‘Ball back, hands forward, weight forward’ used to be a coaching standard, and while there may be elements of this advice that can – and do – help to create the basis of a reliable technique around the green, the problem is that it is all too easy to accentuate the details, and the set-up characteristics become extreme. Worstcase scenario, this can lead to a situation in which the motion gets very steep into the ball, leaving little or no room for error; ultimately, it leads to a reliance on the hand action to get anything out of the strike. I have seen a growing number of golfers who find themselves with what can only be described as a physical ‘chip yip’ as the faults at the set up erode consistency – and confidence. So let me try and help you solve the problem.
By Stuart Morgan
Beware of the extremes that give rise to the physical...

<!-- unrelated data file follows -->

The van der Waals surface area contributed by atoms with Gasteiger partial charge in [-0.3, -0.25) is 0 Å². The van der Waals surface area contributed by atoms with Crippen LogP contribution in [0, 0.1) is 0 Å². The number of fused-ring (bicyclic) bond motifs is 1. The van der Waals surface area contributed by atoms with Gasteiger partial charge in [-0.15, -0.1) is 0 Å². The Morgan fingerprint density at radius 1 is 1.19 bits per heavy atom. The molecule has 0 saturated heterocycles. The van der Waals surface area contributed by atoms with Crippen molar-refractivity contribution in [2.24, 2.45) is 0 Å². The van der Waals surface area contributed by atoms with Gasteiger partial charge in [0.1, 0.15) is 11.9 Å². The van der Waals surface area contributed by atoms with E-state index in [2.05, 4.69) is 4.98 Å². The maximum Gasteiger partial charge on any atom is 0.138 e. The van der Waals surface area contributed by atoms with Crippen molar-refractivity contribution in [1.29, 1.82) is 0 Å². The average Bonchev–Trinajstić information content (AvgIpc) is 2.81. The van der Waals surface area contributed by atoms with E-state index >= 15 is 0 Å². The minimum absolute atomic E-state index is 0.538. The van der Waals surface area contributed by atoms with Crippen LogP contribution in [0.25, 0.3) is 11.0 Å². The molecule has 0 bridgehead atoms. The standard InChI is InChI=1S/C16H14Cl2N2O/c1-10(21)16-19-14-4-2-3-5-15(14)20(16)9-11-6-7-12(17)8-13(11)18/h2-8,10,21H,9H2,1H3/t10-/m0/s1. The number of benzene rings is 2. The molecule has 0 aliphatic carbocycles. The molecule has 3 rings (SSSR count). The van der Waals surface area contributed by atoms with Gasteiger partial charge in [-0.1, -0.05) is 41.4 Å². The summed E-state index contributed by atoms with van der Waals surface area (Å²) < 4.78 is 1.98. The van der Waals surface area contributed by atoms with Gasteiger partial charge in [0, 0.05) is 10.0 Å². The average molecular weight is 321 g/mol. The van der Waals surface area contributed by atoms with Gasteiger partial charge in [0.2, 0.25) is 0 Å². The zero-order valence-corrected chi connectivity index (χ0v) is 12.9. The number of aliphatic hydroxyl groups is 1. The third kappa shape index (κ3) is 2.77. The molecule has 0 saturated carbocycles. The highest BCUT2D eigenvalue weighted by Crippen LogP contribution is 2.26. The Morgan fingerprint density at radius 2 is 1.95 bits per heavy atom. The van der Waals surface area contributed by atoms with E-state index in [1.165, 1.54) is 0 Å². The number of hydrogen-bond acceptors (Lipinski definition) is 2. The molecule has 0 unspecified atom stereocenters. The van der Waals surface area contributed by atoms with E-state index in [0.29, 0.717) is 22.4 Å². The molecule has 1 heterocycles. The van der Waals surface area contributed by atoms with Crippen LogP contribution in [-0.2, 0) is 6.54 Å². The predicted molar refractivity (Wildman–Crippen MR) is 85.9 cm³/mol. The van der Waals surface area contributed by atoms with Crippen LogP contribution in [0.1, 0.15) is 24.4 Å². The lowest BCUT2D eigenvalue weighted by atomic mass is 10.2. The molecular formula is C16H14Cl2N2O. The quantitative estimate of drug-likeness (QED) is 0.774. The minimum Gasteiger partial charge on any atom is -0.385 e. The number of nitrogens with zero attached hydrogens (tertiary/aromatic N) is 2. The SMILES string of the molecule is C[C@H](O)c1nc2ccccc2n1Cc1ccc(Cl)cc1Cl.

The root cause: Faulty set-up leads to a negative chain reaction
The sequence you see here illustrates the sort of problem that can arise when you move the ball too far back in the stance, leaning the clubshaft excessively and de-lofting the clubface in the process. This gives rise to a situation in which the club inevitably rises steeply on the way back (the swing typically characterised by this excessive use of the wrists), before being delivered too steeply on the way down to the ball, leaving very little room for error. With the clubface shut down – thus eliminating the benefits of the ‘bounce’ built in to the sole of the club – the leading edge is presented to the turf, and so unless you get the contact absolutely spot on you are either going to dig into the ground – essentially a duff – or catch the ball thin. And then what happens? The next time you face a similar shot, the natural reaction is to want to help the ball into the air, to lift the ball with the arms, and so the cycle begins.
The faults we observe in the swing itself – the motion error – are a direct result of the extremes in the set up. The ‘ball back, weight forward, hands forward’ combination conspires to over-involve the wrists and the backswing is typically too long, and always too steep.